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Second fatality in three
months at Finn Hill
POULSBO A 24-year-old Bremerton man was killed while driving onto the offramp at Finn Hill Road from State Route 3 early Thursday morning.
Washington State Patrol troopers were dispatched to the scene of the one-car accident at about 2:30 a.m. June 10.
Troopers at the scene found a 1989 Ford Taurus that had exited the highway onto the offramp and struck the left guardrail. The car had crossed back over the road and hit the right side of the guardrail before stopping.
The man, whose name cannot be released because his next of kin has not been notified as of Herald press time, was pronounced dead on the scene. No passengers were in the vehicle.
The driver was wearing his seatbelt, however, troopers believe speed and alcohol were factors in the collision.
This is the second fatality in three months in which alcohol had been considered as a factor in deadly crashes at the Finn Hill Road exit. Troopers believed alcohol was involved in a March 30 accident when a Quilcene father was driving his two sons onto the offramp and the youngest, a 6-year-old boy, was killed when the driver struck the left guardrail.
causes house fire
SUQUAMISH A heater located on a combustible surface in a home under construction has been pinpointed as the cause of an early morning fire this week.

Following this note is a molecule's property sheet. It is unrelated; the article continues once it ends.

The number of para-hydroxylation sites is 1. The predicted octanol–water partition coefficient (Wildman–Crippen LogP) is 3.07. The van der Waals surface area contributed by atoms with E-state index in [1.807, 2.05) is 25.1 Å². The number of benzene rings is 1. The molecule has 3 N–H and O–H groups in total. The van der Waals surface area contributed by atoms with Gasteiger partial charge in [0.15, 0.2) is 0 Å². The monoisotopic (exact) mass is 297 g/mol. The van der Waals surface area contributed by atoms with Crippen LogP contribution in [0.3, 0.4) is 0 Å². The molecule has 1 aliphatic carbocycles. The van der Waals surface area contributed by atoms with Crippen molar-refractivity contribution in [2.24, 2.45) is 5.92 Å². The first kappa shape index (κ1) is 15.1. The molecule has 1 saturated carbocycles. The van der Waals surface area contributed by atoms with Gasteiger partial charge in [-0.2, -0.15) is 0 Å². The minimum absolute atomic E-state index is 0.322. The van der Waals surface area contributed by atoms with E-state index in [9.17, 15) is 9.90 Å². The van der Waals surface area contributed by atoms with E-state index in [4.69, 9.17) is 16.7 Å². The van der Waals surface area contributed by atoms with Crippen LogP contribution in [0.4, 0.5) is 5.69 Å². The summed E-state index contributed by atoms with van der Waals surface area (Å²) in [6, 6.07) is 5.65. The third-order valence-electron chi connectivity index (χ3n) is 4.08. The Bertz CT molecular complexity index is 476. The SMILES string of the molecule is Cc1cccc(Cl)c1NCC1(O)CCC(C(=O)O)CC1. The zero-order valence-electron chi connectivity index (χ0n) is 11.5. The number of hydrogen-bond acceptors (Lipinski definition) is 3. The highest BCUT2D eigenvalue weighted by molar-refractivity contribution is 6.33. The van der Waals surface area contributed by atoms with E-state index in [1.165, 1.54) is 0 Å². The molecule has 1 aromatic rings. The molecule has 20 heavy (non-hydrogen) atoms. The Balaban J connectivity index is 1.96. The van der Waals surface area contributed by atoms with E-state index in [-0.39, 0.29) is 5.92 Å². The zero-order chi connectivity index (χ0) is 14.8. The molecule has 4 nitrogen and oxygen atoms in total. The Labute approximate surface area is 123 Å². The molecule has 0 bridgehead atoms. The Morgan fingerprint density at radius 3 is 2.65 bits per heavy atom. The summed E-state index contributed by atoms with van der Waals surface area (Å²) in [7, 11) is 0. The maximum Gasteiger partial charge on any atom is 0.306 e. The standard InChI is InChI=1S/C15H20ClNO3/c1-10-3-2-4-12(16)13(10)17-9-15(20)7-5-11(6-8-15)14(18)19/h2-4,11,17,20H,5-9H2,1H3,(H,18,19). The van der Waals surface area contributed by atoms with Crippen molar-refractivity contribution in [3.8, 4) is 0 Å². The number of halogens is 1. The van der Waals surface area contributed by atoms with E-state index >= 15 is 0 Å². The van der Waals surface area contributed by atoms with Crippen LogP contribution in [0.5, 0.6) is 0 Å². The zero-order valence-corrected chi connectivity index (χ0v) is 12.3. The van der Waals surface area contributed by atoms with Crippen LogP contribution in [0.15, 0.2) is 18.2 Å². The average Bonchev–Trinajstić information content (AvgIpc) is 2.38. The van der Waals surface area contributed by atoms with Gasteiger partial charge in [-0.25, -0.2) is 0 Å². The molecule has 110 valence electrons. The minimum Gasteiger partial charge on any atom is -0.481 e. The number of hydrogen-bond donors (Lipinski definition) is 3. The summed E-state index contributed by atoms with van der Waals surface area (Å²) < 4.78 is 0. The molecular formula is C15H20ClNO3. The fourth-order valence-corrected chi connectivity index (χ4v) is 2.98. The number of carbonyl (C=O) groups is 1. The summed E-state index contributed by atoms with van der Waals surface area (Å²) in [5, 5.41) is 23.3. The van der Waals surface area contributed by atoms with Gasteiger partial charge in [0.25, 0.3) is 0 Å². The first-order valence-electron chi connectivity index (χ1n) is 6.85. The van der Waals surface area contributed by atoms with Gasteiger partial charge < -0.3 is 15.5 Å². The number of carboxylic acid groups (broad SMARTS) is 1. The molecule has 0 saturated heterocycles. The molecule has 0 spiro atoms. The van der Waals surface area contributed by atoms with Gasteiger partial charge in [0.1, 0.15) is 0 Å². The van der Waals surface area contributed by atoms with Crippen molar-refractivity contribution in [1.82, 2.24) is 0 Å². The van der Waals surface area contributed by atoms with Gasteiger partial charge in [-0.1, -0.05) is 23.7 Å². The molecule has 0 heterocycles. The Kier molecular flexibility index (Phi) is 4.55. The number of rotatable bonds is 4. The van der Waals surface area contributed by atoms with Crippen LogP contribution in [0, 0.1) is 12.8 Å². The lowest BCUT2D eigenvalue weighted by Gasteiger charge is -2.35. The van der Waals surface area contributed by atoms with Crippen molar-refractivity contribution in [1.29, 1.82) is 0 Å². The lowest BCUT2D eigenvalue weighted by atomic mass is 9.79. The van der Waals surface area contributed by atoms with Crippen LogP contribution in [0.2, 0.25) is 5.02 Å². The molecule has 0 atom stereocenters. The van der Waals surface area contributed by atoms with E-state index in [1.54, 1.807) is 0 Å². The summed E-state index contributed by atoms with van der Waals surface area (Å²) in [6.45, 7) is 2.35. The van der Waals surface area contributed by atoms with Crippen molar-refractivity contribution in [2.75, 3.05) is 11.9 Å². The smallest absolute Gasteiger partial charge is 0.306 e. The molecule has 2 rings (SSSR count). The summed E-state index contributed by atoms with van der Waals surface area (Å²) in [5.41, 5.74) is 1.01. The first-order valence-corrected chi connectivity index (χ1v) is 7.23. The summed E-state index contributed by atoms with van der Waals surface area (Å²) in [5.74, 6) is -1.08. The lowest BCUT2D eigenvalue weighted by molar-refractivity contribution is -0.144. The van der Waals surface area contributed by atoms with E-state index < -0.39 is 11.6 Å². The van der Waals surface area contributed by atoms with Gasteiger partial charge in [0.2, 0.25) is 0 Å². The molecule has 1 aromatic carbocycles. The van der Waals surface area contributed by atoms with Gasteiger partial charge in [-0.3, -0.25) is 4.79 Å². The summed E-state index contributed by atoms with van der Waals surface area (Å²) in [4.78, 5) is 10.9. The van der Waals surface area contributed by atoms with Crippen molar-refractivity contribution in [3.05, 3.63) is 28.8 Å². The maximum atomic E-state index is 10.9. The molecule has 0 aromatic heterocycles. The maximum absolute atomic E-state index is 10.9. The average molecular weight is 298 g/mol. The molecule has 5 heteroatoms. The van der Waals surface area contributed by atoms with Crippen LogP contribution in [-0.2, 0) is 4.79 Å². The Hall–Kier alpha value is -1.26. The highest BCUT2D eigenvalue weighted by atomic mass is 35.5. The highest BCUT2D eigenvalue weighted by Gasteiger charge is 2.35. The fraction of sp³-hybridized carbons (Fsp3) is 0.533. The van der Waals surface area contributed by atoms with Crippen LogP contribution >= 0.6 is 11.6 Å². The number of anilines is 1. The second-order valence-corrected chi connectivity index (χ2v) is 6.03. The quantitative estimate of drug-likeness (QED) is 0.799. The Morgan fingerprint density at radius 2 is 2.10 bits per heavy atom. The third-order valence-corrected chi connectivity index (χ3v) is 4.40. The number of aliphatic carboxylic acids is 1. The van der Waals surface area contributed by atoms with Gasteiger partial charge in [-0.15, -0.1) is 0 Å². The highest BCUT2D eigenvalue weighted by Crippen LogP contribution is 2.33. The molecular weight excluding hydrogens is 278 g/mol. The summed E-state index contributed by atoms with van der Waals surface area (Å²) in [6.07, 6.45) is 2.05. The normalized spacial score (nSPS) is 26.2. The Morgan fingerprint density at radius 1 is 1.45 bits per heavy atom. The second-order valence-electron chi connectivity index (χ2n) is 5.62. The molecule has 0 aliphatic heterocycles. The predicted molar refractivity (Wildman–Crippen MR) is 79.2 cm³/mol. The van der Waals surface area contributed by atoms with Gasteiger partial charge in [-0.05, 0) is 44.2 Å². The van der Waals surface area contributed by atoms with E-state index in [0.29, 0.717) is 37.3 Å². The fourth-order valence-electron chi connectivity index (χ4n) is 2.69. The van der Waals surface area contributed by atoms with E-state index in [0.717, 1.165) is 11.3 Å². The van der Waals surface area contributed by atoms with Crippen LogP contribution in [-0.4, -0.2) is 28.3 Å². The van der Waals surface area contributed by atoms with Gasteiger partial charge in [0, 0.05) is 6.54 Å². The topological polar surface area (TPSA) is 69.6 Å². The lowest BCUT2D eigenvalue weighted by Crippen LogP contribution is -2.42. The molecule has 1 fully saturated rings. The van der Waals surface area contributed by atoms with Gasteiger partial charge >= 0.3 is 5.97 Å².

Crews from Poulsbo Fire Department, North Kitsap Fire & Rescue and Bainbridge Island Fire Department were called to the scene at 15571 Cedar Grove Road in Suquamish around 4:30 a.m. June 8.
The property owner told investigators he had placed a propane heater directly on the plywood subfloor in the new home to help speed the drying process of sheet rock mud. Officials said they believe the device, which has a heating element at its base, sparked the fire when it burned through the floor and dropped into a crawlspace. The units fuel tank added to the flames.
Such fires are common, said PFD Deputy Fire Marshal Jerry Cooper. He estimated his department has responded to as many as 20 similar incidents over the past five years.
The house was not a complete loss because it was reported before the blaze got out of hand. Neighbors, who were up at 4 a.m. to catch a ferry, noticed smoke and flames coming from the front door of the new home and dialed 911.
There were no injuries to firefighters or civilians and the property owner is insured.